No point flogging the dead horse of mining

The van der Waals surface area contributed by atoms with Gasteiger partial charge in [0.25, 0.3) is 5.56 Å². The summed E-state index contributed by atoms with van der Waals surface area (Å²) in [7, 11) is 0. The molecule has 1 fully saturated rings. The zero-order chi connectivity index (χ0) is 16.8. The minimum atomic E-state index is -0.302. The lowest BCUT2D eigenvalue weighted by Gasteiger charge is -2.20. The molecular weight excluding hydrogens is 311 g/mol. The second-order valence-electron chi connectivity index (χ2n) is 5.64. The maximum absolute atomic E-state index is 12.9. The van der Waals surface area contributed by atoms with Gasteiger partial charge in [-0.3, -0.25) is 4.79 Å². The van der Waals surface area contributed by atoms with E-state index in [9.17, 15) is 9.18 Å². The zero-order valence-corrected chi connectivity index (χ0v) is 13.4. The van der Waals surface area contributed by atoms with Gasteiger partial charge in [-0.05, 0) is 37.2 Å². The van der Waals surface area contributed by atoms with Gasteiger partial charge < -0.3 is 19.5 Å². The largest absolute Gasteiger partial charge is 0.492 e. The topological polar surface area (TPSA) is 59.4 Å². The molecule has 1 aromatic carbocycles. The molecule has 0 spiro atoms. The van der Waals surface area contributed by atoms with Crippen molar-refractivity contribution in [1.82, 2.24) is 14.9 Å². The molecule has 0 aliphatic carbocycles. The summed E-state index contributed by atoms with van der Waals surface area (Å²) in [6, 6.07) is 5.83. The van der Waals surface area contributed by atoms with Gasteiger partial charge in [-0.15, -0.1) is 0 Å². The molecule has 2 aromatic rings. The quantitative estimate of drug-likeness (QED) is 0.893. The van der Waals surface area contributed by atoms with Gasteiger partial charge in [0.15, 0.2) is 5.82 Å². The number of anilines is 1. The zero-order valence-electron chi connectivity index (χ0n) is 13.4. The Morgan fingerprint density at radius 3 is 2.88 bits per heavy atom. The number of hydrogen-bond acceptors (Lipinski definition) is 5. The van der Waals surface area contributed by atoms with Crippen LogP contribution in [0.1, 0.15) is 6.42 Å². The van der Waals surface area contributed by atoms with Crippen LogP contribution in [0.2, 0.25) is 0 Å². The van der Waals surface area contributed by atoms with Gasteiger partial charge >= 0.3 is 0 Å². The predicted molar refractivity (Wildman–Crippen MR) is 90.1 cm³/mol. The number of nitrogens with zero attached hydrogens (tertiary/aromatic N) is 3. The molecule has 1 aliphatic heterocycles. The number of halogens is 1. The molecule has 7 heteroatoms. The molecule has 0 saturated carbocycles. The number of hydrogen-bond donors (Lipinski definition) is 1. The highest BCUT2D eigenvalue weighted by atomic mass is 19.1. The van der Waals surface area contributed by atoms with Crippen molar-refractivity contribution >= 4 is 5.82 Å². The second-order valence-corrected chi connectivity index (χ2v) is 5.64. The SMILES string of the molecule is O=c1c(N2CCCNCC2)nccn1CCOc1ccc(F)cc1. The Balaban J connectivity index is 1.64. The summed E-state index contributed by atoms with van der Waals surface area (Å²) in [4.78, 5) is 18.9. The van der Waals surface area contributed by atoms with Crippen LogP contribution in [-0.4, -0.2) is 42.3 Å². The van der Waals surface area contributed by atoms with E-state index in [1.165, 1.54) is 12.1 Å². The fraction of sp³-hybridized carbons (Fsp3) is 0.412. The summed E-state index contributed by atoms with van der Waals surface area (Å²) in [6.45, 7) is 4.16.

Analysis of South Africa's economic slump rightly identifies falling commodity prices as a key external driver of this country's weak GDP numbers. Our assessment is that policymakers must make peace with the fact that low commodity prices are the new normal - and that this may be a good thing.In the '50s, the primary sectors of agriculture and mining jointly contributed around 30% of GDP. Today, that figure is just over 10%. These sectors have been usurped by the relatively hi-tech, high-skilled services sector. In the '50s, that sector contributed just on a quarter of GDP - a figure that has risen to almost 45% today.story_article_left1These changing GDP patterns track changes in employment. Since the early '90s, the number of mining jobs in South Africa has fallen by almost 30%. Yet over the past decade, the number of jobs in the services economy has surged by around 40%. Admittedly, that figure is somewhat skewed by government jobs, but increases in financial services and the like have followed similar-enough trends.The point is that for several decades, South Africa has been migrating from a primary-sector economy to an increasingly hi-tech, high-skilled, tertiary economy. At times, this natural evolution has been interrupted by external commodity-related events - such as the spike in the gold price in the early '80s.During the commodities boom of the 2000s, mining exports as a percentage of total exports rose from 20% to more than 40% - further helped by the weakening rand. At the same time, however, the relative share of other sectors, such as manufacturing, fell sharply.A report by the Institute of Race Relations showed that South Africa had trade deficits with almost every major foreign economy and that, other than motor-related parts and components, manufactured goods did not feature among South Africa's major exports.But in some respects this did not matter as much as it should have, because commodities carried the day - helping to drive growth levels to more than 5% of GDP at times - thereby lulling government leaders into complacency on the need for a complete economic repositioning. However, the current commodity slump has brought South Africa's lack of manufacturing and export competitiveness into stark relief.We do not think this commodity slump is purely cyclical. Chinese policy planners appear to have decided to change the nature of growth in their economy: focusing on internal consumers to drive economic expansion. Even if this were not the case, China's growth is slowing, which would in any event have dampened global commodity prices.story_article_right2With the unions, initially with strong government support, finally, and probably permanently, bringing an end to the era of low-wage labour on mines - which ushered in a new era of mining mechanisation - South Africa's mining industry is unlikely to be a growing contributor to employment again.Certainly, and this is the crux, South African policymakers can never again rely on the mining industry as a consistent driver of exports and government revenues. The foolish blustering of South Africa's mining minister on Glencore last week was an example of flogging the proverbial dead horse.The good news is that, as the realisation dawns that the horse is dead, the minister and his cabinet colleagues may start focusing their policy efforts elsewhere. Such efforts need to reposition our economy as a competitive manufacturing destination, able to take advantage of growing consumer demand in Africa and as the services hub for the continent to take advantage of the massive flow of capital into Africa.In this regard, BEE and labour policies will have to be reformed, because they discourage fixed investment. To secure our position as a services hub, policy from education to intellectual property rights and foreign exchange control will have to be reformed.A successful repositioning will create a more resilient South African economy: it will be feeding off high African growth, which will insulate us from global commodity blow-offs.Cronjé heads the Institute of Race Relations, a public policy think-tank, and is the author of 'A Time Traveller's Guide to Our Next Ten Years'.